The 8 Cores and 16 Threads clock at 4.5GHz base and 5.4GHz boost (We’ve written an article explaining base and boost clocks here). The AMD Ryzen 7 7700X is manufactured on TSMC’s 5NM node, making it extremely power efficient at 105W TDP.

Best AMD CPU under 200$

The AMD Ryzen 5 3600 and 3600X are AMD’s best CPUs for under 200 dollars. If you can find it below 200$, the 5600X is the newer generation successor to these CPUs with considerably higher single-core performance and power-efficiency.

All Ryzen 5’s are 6-Core CPUs. The 5600X’s 12 Threads clock at 3.7GHz base and up to 4.6GHz boost.

Which AMD CPU has the most Cores?

Currently, the AMD Threadripper 3990X (Review) and PRO 3995WX both have 64 Cores / 128 Threads at their disposal.

On the Server-side, the Epyc 7713P, 7H12, 7702P and 7742, too have 64 Cores that are clocked at varying frequencies and are rated at different TDPs.

What is the fastest AMD CPU?

This depends on the definition of “fast”. The highest multi-core performance is held by AMD’s highest-clocking, highest core-count CPUs, such as the Threadripper 3990X.

The highest single-core performance is held by the Ryzen 9 7950X.

Is Ryzen 7 better than Ryzen 5?

Yes. AMD’s CPU segmentation is as follows:

  • Ryzen 9
  • Ryzen 7
  • Ryzen 5
  • Ryzen 3

The higher the number the higher the core-count, the higher the single-core performance and the higher the power-draw.

What is a good CPU Speed?

Anything above 3.5 GHz can be considered “good”.

The more elaborate answer to this, though, would be: “it depends”. You can only compare CPUs within the same generation and brand to each other by their frequency. Between generations and brands, you have to take IPC, Power Draw, Manufacturing Node and other factors into consideration to truly find the best CPU for your needs.

It’s best to rely on benchmarks and real-world tests.

Is Ryzen better than Intel?

It depends on your needs and at what time you’re comparing the two. Both AMD and Intel have an excellent product line-up, but they release new SKUs every few months and every 1.5 years or so they release an entirely new generation of CPUs that usually takes back the crown from the competition for some time.

Check out our regularly updated AMD Ryzen vs Intel Core article here.

Over to you

I hope this AMD CPU List in order of performance helped you get closer to picking the right CPU for your needs. What AMD Processor do you want to buy? Let me know in the comments! 🙂

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Alex Glawion

Hi, I’m Alex, a Freelance 3D Generalist, Motion Designer and Compositor.

I’ve built a multitude of Computers, Workstations and Renderfarms and love to optimize them as much as possible.

Feel free to comment and ask for suggestions on your PC-Build or 3D-related Problem, I’ll do my best to help out!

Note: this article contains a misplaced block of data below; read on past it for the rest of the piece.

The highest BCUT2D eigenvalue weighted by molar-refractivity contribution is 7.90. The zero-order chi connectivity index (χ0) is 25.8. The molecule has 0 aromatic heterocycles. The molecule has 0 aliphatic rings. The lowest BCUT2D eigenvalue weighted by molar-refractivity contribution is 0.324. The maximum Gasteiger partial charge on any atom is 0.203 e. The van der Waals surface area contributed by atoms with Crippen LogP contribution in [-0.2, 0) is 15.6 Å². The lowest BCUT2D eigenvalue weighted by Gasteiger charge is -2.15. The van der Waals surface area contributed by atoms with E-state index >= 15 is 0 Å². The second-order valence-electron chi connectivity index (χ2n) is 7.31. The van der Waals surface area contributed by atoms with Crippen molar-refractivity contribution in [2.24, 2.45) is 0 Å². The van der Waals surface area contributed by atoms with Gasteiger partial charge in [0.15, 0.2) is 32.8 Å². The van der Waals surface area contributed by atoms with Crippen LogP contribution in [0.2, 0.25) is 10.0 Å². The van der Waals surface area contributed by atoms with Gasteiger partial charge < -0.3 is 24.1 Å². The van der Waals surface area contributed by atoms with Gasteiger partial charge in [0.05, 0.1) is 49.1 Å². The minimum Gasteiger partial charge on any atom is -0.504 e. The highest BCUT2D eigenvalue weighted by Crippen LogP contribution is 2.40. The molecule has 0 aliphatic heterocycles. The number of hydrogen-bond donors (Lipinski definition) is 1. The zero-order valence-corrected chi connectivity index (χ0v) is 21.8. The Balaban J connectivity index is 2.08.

Also check out our Forum for feedback from our Expert Community.

Leave a Reply

  • Anonymous

    Show your excel-formula for the Performance Total.

    • Alex Glawion

      Hey there!
      It’s a weighted formula as follows:

      *Weighted. Total Performance (column) is relative to an AMD Ryzen 7 5800X, weighed equally at 50% single-core and 50% multi-core performance. This weighing will indicate good all-round performance for most workloads without going overboard on too low single-core performance or too many cores.

      The exact Formula is this: ((((singleScore / 1596) + (multiScore / 14812)) / 2)*100); //relative to 5800x

      Hope this helps, it’s not done in excel.


      • Anonymous

        Thank you,
        5800X3D = 96.895 (from single 1472 and multi 15043)
        5700X = 95.694 (from 1523 and 14214)
        5600G = 85.275 (from 1506 and 11285)
        1700X = 60.860 (from 987 and 8869)
        Add the price and you have a fuller list.

        • Alex Glawion

          Thanks, added! 🙂

      • Samoa

        This is the most useful site I have ever seen regarding hardware benchmark and value rankings. Theres only 1 problem. Its so out of date! There are entire generations of CPUs and GPUs that arent here. Where are all of the newer AMD threadripper and x3d CPUs? Where are all of the 70 series AMD GPUs? I see the Nvidia 40 series have been placed on the site. Do you guys have any plans to update your lists to include newer harware? It would be such a shame to see a great resource like this become abandoned and forgotten… Thanks for everything you guys have done so far. I hope to see more!

  • bypwr

    Hello! Thanks for the three “in order of performance” lists. However, is it possible for any of you to make an “Intel CPU (Processor) in Order of Performance” List? As of now, it seems to be the only “in order of performance” list that isn’t on this site, and it would be really nice to have it!

    • Alex Glawion

      Oh absolutely! We’re working on it, should be done in the next couple of days 🙂